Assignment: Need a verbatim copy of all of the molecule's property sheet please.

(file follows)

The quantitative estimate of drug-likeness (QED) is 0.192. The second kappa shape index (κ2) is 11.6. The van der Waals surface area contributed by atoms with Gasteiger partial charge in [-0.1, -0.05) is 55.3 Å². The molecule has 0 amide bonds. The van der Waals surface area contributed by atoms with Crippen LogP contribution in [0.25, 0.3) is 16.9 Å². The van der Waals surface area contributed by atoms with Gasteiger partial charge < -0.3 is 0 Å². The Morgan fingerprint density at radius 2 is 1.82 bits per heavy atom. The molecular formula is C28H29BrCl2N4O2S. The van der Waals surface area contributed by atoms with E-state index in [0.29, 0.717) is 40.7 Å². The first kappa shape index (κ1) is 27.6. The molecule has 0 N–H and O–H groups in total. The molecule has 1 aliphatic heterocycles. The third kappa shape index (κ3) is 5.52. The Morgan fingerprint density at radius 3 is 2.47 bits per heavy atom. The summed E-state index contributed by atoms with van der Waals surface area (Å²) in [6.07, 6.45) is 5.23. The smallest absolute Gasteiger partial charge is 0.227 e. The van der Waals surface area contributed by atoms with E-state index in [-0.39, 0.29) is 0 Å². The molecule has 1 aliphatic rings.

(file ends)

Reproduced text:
The quantitative estimate of drug-likeness (QED) is 0.192. The second kappa shape index (κ2) is 11.6. The van der Waals surface area contributed by atoms with Gasteiger partial charge in [-0.1, -0.05) is 55.3 Å². The molecule has 0 amide bonds. The van der Waals surface area contributed by atoms with Crippen LogP contribution in [0.25, 0.3) is 16.9 Å². The van der Waals surface area contributed by atoms with Gasteiger partial charge < -0.3 is 0 Å². The Morgan fingerprint density at radius 2 is 1.82 bits per heavy atom. The molecular formula is C28H29BrCl2N4O2S. The van der Waals surface area contributed by atoms with E-state index in [0.29, 0.717) is 40.7 Å². The first kappa shape index (κ1) is 27.6. The molecule has 0 N–H and O–H groups in total. The molecule has 1 aliphatic heterocycles. The third kappa shape index (κ3) is 5.52. The Morgan fingerprint density at radius 3 is 2.47 bits per heavy atom. The summed E-state index contributed by atoms with van der Waals surface area (Å²) in [6.07, 6.45) is 5.23. The smallest absolute Gasteiger partial charge is 0.227 e. The van der Waals surface area contributed by atoms with E-state index in [-0.39, 0.29) is 0 Å². The molecule has 1 aliphatic rings.